If you think about it, what’s different between collecting that intimate information versus collecting what I’m searching for on Google? The answer is, “There’s no difference.” But yeah, “I’m getting something valuable return. So, I don’t mind.” And to me, that’s the difference between what healthcare needs to do and what some of them maybe are doing. If you’re just collecting data on me to build a profile of me, so then you can build an AI, a routine on top of it. That to me is like, “Okay. Now, I don’t want to share my data with you because what am I getting out of it?”
Selfishly, we’re not getting much. But if I’m sharing my data with you and all my health history with you and what I eat and where I shop and how far I…and how I get to work, and you’re able to customize a health plan for me, that’s gonna keep me healthier longer, that’s gonna allow me to mountain bike for more years than I would’ve if you didn’t get involved. Well, that to me is a trade that now I can consciously make. I’m probably will go, “You know what? For that, I’ll share my data.” I’ll take the risk of a breach because I’m getting something amazing in return.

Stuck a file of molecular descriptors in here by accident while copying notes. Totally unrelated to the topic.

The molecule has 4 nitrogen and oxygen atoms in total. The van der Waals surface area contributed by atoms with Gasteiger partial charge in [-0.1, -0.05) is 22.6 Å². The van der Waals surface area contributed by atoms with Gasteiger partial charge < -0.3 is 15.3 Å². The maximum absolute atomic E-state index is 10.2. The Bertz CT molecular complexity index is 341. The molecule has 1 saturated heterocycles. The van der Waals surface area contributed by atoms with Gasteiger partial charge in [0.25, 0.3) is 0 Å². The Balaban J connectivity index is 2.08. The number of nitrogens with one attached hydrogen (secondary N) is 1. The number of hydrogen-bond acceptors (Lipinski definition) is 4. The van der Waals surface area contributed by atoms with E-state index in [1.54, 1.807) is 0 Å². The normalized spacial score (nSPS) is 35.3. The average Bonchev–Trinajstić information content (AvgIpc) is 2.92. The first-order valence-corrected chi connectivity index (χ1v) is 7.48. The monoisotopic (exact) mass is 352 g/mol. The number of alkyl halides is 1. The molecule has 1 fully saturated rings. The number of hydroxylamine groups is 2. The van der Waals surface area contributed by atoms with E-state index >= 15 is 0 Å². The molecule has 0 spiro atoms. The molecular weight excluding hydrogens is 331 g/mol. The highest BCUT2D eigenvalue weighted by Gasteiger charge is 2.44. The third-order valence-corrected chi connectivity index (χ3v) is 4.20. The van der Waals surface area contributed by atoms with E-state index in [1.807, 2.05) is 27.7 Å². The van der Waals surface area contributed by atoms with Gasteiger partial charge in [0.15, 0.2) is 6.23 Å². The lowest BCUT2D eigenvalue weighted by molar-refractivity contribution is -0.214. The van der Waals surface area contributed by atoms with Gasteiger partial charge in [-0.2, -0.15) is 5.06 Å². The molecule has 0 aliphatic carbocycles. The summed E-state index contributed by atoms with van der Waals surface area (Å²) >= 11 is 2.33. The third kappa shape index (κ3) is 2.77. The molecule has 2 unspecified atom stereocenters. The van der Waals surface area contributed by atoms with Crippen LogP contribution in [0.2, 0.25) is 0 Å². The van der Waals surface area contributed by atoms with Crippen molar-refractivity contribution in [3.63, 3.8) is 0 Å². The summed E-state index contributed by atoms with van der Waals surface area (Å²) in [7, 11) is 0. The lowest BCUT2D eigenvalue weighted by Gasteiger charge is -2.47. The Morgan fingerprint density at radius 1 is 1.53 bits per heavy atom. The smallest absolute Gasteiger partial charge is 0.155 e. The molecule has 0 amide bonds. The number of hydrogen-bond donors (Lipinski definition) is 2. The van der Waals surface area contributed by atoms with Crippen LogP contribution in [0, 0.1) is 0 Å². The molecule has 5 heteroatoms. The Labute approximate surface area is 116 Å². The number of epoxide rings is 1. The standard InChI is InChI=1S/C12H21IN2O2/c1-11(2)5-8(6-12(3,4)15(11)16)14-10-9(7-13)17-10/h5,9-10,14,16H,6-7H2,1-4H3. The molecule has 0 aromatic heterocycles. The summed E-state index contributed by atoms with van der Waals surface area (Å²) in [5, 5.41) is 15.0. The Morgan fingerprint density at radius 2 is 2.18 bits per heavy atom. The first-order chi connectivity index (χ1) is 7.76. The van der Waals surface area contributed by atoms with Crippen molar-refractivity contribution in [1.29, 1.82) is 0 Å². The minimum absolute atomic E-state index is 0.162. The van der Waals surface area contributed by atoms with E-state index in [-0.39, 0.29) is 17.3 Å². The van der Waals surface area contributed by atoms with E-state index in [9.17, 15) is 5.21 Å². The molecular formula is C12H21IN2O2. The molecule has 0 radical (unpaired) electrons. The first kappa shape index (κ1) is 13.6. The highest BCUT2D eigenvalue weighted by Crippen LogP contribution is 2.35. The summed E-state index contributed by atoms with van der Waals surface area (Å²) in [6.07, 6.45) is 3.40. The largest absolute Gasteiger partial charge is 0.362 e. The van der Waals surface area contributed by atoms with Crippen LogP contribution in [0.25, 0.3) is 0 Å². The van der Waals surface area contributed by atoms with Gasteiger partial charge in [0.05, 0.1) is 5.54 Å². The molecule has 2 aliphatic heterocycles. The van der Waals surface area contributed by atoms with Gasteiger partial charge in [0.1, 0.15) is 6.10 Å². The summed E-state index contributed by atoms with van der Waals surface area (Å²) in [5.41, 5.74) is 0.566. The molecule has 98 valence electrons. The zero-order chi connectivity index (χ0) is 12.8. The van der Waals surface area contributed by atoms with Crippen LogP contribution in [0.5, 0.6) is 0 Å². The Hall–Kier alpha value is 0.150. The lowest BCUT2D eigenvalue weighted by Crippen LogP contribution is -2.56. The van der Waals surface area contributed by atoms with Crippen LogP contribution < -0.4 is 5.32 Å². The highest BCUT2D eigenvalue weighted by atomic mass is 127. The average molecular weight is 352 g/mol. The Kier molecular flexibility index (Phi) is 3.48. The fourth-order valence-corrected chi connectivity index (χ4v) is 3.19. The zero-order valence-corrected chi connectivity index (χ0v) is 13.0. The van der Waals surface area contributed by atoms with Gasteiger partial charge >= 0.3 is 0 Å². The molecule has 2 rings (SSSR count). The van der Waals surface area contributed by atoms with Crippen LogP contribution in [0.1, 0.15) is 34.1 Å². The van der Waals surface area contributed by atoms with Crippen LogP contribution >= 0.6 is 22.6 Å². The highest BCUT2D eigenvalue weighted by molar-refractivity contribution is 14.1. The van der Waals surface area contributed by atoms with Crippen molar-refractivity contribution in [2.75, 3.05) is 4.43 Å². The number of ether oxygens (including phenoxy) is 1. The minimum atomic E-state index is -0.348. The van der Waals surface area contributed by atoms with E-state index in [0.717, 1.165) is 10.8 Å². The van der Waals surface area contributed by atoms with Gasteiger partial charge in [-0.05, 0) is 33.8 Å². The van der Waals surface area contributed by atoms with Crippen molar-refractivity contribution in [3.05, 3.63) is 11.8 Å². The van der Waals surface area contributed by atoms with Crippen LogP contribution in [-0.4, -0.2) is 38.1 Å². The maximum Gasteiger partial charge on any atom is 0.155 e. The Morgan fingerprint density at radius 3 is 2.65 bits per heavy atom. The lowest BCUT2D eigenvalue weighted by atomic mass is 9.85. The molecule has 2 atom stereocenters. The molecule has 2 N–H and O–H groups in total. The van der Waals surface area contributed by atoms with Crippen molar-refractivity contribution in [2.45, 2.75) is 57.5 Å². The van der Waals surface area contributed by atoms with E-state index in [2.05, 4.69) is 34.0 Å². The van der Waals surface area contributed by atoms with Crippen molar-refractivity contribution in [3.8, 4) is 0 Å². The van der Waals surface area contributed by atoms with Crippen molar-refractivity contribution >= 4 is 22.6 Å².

Scott: You’re right, you’re absolutely right.
Colin: It’s just not clear today that that’s what’s happening. And so, I think that’s where that trust, there’s an opportunities there. And I think that’s where the industry is going is that there will come a time where someone will be able to say that. And that entity is gonna win that trust battle.
Michael: That’s awesome. Guys, thank you so much. This is a conversation I could keep having for quite some time, but we’re gonna go ahead and wrap for today. But I think that there’s some real, like, you’re saying, there’s a real opportunities here for companies. I think also for providers at the individual level. There are these chances to build trust. Yes, with data but also just with that, the ongoing conversations. We’ve been talking about that a lot to the show. Just how much more of a conversation health care is and it’s exciting to see it going that way. So, Colin, thank you again. Guys, thank you all for joining and thank you for listening.
Announcer: Thanks again for tuning in to the Paradigm Shift of Healthcare. This program is brought to you by P3 Inbound marketing for ortho, spine, and neuro practices. Subscribe on iTunes, Google Play, or anywhere you listen to podcasts.